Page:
The Sixth Crusade - Frederick II

1229. The sixth Crusade has elements of great interest because it was led by the highly intelligent western emperor, Frederick II of Germany. The papacy excommunicated him once for failing to go on the Crusade, and again for going on it. The Emperor had promised to go on a crusade, and evaded his vow, making a false start and then returning, he may have been bored. But the vow had been part of the bargain by which he secured the support of Pope Innocent III in his election as emperor. This was a Crusade bordering on absurdity.

Frederick, after much procrastination, set off for the Holy Land with a formidable army in 1228. His excommunication sentence was renewed because he ventured to sail without waiting for the papal orders. There was really no fighting involved for the Syrians would not support a ruler at odds with the Pope and Frederick was too smart to fight when he could get what he wanted by diplomacy. This noble monarch could secure more for the Christians by negotiation than any military commander since the first crusade could get by war, an act than won him only the scorn of his fellow men. By good fortune he found that the sultan Melek Kamel of Egypt was engaged in a war with his nephew, and therefore willing to make terms with the Franks. This Mussulman ruler granted them a considerable part of the Holy Land, . Frederick obtained a treaty by the Musselman ruler whereby Jaffa, Bethlehem and Nazareth were ceded to the Christians, including Jerusalem, except the site of the temple, and a 10 year truce was agreed upon. To add insult to injury, Frederick crowned himself king of Jerusalem, for no ecclesiastic would perform the ceremony. The title "King of Jerusalem" was held by all the German emperors, and afterward by the emperors of Austria until 1835.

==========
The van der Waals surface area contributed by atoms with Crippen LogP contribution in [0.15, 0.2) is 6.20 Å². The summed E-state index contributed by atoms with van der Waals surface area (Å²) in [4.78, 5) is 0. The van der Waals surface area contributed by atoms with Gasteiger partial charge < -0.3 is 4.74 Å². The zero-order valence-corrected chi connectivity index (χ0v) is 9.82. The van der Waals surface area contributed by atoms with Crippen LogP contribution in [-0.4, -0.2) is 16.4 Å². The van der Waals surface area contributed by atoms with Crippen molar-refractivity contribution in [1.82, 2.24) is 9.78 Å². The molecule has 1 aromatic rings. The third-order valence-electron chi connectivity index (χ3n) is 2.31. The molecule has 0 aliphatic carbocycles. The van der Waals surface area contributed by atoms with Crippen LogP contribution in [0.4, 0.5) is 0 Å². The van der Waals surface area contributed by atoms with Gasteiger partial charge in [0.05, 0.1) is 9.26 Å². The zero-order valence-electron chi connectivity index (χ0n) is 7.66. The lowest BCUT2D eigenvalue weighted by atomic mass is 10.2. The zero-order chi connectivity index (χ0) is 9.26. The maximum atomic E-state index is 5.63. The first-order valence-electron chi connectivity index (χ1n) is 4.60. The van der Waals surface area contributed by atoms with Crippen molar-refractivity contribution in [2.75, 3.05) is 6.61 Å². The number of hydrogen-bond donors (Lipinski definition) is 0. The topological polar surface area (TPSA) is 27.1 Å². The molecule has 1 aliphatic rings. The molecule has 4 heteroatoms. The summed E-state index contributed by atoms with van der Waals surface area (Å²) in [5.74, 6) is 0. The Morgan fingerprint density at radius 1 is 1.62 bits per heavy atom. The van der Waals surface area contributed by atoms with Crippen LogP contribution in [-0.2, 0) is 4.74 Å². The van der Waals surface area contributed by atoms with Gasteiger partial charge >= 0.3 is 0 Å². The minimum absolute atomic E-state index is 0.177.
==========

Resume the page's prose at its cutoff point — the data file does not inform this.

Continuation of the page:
But the gains were mourned by the Moslems and not welcomed by the Christians, who put Jerusalem under an interdict after Frederick visited it to crown himself king. Frederick was excommunicated [the 2nd time] in 1239, by Gregory, and this sentence was renewed by Innocent IV in 1245. The champion of the cross was exposed to the bitterest hostility of the church. Everywhere he went he was victorious, but the papal legates and priests harassed him by constant opposition, and even a crusade was preached against him in Italy. Frederick returned to Europe after having affected more for the Christians in Palestine than any of their former protectors. Gregory again hurled anathemas against a prince who had made a treaty with the infidels.

Finally there was tranquillity in the Holy Land for fifteen years, and the peace raised the Latins of Palestine to a prosperous condition. But through the quarrel between the pope and the emperor the results of the crusade were lost. Though Jerusalem was won back for a short time, the city was defenseless against the Moslems. It was just a matter of time before it would be reoccupied. A new and more formidable enemy, the Khorasmian Turks, driven from their native deserts by the Mongols, threw themselves on Palestine, stormed Jerusalem in 1244, and shortly thereafter thoroughly defeated the Latins in a great battle at Gaza. Jerusalem remained in Moslem hands until surrendered to the British in 1917.
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